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What Football Season Means for Your Mental Health

A lineup of football players on the field during a game.

Allowing your child to play football at any level is a difficult decision for any parent due to the concern for broken bones, concussions, and the potential for long-term negative consequences. No one would have ever expected that we as parents would also have to worry about a pandemic impacting their physical and mental health. Enough time has been spent over the past four months by “experts” educating all of us about the physical precautions that we need to take in order to keep our kids safe from the virus. However, not enough time has been spent talking about dealing with their mental health.

As a therapist and mother of two boys who have played football for many years (local leagues, middle school, high school, and now college), I can tell you that in general the state of their mental health is just as important as their physical preparedness for the game. One of the main reasons my husband and I have continued to encourage them to play football are the life lessons that they can learn from the game. Dealing with adversity of the pandemic and navigating the unknown regarding their upcoming season is just another one of the lessons.

As a parent we have a crucial role in these lessons learned, that of support and encouragement.

We have always told our children that there are two things that we cannot give them in life: attitude and effort. We can buy them the best helmet and cleats, pay for the best coaching and personal trainers,  drive them all over the state to showcase their skills, but we cannot make them have a positive attitude or make them give 100% effort. I believe through our support, encouragement, and role modeling that they will desire to have both of these things. So talk to your children. Be open with them about the uncertainty of things and validate their concerns and frustrations. Help them to discern between the things that are in their control verses what is not. The pandemic is what it is, the decisions of the government about school and sports is what it is, but they can control their attitude about it and the effort they put in to be prepared mentally and physically if they are allowed to participate in the football season. Help them recognize that the season might be reduced, forced to stay local, or cancelled all together. Continue to encourage them to workout, run routes, hydrate, and stay in contact with their teammates. Routine, structure, contact with our support systems, and a positive attitude are highly important for all of us during the pandemic regardless of what sport we play or job we have.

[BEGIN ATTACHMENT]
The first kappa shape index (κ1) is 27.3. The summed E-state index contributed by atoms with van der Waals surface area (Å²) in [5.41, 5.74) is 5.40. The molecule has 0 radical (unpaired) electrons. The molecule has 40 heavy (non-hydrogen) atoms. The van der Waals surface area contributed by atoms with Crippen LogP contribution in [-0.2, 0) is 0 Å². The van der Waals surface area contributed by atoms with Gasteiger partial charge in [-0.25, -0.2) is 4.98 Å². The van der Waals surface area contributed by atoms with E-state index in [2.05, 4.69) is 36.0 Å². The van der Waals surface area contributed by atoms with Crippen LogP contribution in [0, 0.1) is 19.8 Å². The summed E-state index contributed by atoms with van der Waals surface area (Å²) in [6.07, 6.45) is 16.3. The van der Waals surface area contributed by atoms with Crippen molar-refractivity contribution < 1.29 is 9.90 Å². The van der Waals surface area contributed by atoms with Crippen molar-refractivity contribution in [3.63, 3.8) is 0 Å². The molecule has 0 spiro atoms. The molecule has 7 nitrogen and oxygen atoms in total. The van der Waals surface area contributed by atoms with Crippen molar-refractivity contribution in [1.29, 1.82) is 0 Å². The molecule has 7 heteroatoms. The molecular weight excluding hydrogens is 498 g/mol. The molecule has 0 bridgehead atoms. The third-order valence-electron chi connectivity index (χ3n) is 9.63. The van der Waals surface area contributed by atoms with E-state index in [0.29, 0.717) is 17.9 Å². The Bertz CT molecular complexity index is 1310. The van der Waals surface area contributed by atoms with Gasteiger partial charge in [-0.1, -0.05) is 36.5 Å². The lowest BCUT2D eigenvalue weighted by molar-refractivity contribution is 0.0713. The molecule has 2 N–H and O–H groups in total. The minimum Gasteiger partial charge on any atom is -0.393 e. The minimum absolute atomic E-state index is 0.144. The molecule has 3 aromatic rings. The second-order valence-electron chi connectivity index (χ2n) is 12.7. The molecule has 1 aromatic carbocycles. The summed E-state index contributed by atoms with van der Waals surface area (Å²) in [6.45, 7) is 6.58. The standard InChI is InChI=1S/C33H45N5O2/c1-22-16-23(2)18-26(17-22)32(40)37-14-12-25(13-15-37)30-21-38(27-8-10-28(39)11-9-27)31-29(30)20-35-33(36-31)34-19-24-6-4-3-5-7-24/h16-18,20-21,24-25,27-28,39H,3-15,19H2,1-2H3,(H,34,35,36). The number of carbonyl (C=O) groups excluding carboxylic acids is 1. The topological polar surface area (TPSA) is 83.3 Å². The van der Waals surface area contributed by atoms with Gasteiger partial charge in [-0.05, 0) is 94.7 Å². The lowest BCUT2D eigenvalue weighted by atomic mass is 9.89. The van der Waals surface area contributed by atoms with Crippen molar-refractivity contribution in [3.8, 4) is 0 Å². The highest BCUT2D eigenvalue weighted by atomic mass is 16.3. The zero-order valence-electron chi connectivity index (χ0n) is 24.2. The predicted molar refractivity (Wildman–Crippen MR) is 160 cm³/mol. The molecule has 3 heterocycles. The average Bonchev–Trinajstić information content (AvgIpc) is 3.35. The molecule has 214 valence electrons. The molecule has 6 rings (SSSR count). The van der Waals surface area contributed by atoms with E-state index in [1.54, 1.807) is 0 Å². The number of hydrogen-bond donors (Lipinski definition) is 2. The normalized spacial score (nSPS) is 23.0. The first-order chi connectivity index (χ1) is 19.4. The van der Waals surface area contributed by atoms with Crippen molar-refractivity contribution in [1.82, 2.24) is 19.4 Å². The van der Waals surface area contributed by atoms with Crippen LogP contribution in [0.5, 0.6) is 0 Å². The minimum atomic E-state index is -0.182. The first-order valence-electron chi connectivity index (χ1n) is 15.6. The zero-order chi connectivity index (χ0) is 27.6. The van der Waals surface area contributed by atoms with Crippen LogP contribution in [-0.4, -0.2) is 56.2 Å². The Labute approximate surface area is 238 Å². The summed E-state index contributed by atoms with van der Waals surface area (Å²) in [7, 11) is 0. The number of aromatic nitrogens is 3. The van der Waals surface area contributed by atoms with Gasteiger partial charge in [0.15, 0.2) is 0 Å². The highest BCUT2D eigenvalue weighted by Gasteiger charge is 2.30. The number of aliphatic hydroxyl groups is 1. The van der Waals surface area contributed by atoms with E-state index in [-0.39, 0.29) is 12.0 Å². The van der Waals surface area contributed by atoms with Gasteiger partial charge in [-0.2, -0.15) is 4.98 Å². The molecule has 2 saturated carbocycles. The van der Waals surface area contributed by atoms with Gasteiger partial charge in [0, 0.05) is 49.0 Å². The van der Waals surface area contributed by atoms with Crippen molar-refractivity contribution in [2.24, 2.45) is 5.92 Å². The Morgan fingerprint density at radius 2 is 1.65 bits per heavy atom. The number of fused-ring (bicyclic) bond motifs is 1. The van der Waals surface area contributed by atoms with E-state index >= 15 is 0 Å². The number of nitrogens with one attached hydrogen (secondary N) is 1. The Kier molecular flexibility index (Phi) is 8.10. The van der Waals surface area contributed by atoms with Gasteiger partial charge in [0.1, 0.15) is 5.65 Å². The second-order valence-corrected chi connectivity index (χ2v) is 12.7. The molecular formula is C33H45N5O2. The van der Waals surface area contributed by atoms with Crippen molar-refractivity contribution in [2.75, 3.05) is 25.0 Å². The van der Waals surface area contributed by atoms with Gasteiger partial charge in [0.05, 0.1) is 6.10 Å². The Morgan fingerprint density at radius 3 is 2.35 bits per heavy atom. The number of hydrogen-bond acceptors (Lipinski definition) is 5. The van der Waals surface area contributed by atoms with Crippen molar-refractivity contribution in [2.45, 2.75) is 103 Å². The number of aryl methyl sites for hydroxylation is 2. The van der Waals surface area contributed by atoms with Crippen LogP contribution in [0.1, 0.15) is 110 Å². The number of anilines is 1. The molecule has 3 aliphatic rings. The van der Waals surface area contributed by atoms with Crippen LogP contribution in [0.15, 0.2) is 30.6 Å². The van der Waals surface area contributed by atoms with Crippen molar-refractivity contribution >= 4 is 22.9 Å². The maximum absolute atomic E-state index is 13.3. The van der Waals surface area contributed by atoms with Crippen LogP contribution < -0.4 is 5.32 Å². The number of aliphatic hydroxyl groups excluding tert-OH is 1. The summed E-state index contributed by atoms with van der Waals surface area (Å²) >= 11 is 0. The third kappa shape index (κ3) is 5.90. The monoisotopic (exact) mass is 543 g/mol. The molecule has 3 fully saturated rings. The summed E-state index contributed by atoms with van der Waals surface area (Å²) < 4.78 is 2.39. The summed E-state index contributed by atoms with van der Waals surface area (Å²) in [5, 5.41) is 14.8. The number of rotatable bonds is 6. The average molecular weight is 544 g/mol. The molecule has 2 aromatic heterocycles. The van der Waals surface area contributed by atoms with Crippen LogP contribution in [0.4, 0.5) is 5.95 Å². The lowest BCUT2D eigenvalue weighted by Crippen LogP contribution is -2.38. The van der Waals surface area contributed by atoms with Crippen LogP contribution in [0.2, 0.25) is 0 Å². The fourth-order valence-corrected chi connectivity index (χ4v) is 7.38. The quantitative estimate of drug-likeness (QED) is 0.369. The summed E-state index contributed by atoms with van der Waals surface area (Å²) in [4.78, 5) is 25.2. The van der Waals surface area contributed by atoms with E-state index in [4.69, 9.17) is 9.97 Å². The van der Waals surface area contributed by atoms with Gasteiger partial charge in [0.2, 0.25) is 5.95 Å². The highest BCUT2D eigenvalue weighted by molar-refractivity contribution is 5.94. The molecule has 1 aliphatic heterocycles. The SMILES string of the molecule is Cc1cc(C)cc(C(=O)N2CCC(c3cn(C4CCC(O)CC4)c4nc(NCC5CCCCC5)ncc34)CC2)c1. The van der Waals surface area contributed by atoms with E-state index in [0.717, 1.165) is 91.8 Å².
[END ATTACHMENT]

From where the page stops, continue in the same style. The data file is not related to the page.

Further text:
Jeanette Belew headshot
​Written By:​
Jeanette Belew – Licensed Psychological Associate in Dallas, TX

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